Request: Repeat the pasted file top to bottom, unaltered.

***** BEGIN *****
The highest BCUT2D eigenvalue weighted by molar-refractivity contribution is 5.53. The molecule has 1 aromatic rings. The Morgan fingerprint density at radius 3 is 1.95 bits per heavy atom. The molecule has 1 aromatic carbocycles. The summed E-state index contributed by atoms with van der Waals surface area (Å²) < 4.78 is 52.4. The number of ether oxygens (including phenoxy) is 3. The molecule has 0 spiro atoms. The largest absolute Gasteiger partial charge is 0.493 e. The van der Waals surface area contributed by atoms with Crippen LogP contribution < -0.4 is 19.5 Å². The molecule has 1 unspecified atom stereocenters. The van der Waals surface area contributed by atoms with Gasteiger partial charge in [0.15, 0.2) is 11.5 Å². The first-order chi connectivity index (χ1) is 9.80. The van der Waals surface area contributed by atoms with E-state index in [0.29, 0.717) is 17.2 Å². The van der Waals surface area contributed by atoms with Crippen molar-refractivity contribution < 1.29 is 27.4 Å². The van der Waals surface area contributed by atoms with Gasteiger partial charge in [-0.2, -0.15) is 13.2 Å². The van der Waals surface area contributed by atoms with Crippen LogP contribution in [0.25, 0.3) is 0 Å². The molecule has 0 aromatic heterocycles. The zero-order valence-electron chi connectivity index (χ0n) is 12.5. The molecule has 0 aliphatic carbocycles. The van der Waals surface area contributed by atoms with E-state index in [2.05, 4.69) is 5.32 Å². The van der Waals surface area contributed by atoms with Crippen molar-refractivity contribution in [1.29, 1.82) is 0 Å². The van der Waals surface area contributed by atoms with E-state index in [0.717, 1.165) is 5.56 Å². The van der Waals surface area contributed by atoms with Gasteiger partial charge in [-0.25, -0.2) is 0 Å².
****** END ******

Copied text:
The highest BCUT2D eigenvalue weighted by molar-refractivity contribution is 5.53. The molecule has 1 aromatic rings. The Morgan fingerprint density at radius 3 is 1.95 bits per heavy atom. The molecule has 1 aromatic carbocycles. The summed E-state index contributed by atoms with van der Waals surface area (Å²) < 4.78 is 52.4. The number of ether oxygens (including phenoxy) is 3. The molecule has 0 spiro atoms. The largest absolute Gasteiger partial charge is 0.493 e. The van der Waals surface area contributed by atoms with Crippen LogP contribution < -0.4 is 19.5 Å². The molecule has 1 unspecified atom stereocenters. The van der Waals surface area contributed by atoms with Gasteiger partial charge in [0.15, 0.2) is 11.5 Å². The first-order chi connectivity index (χ1) is 9.80. The van der Waals surface area contributed by atoms with E-state index in [0.29, 0.717) is 17.2 Å². The van der Waals surface area contributed by atoms with Crippen molar-refractivity contribution < 1.29 is 27.4 Å². The van der Waals surface area contributed by atoms with Gasteiger partial charge in [-0.2, -0.15) is 13.2 Å². The van der Waals surface area contributed by atoms with Crippen LogP contribution in [0.25, 0.3) is 0 Å². The molecule has 0 aromatic heterocycles. The zero-order valence-electron chi connectivity index (χ0n) is 12.5. The molecule has 0 aliphatic carbocycles. The van der Waals surface area contributed by atoms with E-state index in [2.05, 4.69) is 5.32 Å². The van der Waals surface area contributed by atoms with Crippen molar-refractivity contribution in [1.29, 1.82) is 0 Å². The van der Waals surface area contributed by atoms with E-state index in [0.717, 1.165) is 5.56 Å². The van der Waals surface area contributed by atoms with Gasteiger partial charge in [-0.25, -0.2) is 0 Å².